The Extremely Shocking Story of How I Self-Published a Novel And Sold Two Copies in Four Months

It was November 2010. Maybe it was a dark and stormy night, I don’t recall. But I was going through a dark night of the soul, that’s for sure.

You know, a proper dark night of the soul, when you feel your chest being crushed under the weight of so many dying dreams that nothing can offer even a bit of comfort.

When the usual hack of, “Well, others have lost empires,” doesn’t help at all.

That’s when I found out about NaNoWriMo. I found out that I could self-publish stories. On Amazon. And sell those stories to people for money, which I could then use to purchase various goods that are needed for one’s survival.

I thought it to be the best thing ever, and so I dropped out of college and started punching those damn keys.

There were a couple of things that I hadn’t thought through though:

  1. I had never written a novel.
  2. I had never written a novel in English.
  3. I had no idea what it took to actually self-publish a book.
  4. I had no one to sell the damn thing to.

But, as I’m so fond of saying, we sometimes need a lot of courage to do something. Other times, we just need to be so dumb that we have no idea what we’re getting ourselves into.

And I was never brave…

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This Mental Hack Allows You to Work 12–14 Hours a Day

Did you know that you can deduce how much money someone earns by asking them a simple question?

You can, in fact, deduce a lot about them, about their principles, ethics, dreams, and goals.

What is that question?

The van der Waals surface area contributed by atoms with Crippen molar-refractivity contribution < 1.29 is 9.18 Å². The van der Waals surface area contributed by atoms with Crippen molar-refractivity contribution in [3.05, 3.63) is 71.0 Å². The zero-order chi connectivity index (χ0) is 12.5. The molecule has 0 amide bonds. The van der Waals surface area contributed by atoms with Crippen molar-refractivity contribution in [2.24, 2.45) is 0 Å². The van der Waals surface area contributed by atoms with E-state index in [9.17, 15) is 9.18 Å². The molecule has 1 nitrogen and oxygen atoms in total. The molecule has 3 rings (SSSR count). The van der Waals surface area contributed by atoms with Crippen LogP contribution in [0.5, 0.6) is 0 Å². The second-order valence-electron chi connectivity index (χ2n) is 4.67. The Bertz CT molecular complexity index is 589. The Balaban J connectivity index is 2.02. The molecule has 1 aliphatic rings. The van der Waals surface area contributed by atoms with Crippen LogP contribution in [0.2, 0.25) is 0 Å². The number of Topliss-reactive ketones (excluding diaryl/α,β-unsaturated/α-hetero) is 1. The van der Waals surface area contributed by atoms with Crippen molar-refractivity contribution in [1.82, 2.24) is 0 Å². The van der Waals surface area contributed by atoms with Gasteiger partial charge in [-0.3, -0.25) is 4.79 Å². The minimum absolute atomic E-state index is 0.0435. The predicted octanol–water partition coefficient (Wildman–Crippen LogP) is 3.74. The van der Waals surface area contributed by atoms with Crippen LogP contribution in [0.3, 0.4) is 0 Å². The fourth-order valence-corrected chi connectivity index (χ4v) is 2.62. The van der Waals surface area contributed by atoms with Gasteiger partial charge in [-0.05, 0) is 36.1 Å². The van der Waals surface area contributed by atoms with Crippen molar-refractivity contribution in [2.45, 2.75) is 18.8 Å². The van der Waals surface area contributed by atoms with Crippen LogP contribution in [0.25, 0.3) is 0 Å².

Well, it’s simple.

“Do you believe in work-life balance?”

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Understanding Worship

One day, the French philosopher Denis Diderot came into possession of a beautiful scarlet dressing gown. He spent a long and silent time admiring its splendor.

And the more he analyzed the fabric, the more he understood that all his other possessions paled in comparison to this new dressing gown. This feeling became so uncomfortable that Diderot soon replaced all his furniture with more expensive options. He bought a new golden clock, a bronze sculpture, a console table, and more art pieces.

Crippled by debt, Diderot understood that he had forfeited his soul to an object of worship he couldn’t properly understand, “I was the absolute master of my old robe. I have become the slave of the new one.”

While this story may seem ridiculous, we often find ourselves worshiping whatever feeds our ego.

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Michelangelo and the Art of Perfection

“Pleasure in the job puts perfection in the work.” 

Aristotle

There’s a myth about Michelangelo working on the Sistine Chapel.

One day, someone was watching the Italian artist spend an insane amount of time laboring over a small, hidden corner of the chapel’s ceiling.

Surprised by Michelangelo’s persistence to make that obscure corner as perfect as possible, they asked the artist, “Who is ever going to know if it’s perfect or not?”

Michelangelo replied, “I will.”

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The Rubicon Paradox

During the Roman Republic the river Rubicon acted as a sort of frontier line between the Roman province of Cisalpine Gaul to the northeast and Italy proper, controlled directly by Rome, to the south.

In 49 BC, perhaps on January 10, Julius Caesar led a single legion, Legio XIII Gemina, south over the Rubicon from Cisalpine Gaul into Italy. In doing so, he deliberately broke the law limiting his imperium, his authority to control his army.

As he led his army across the Rubicon river into Central Italy, Julius Caesar is credited to having said the following words, “Alea iacta est”.

“The die has been cast.”

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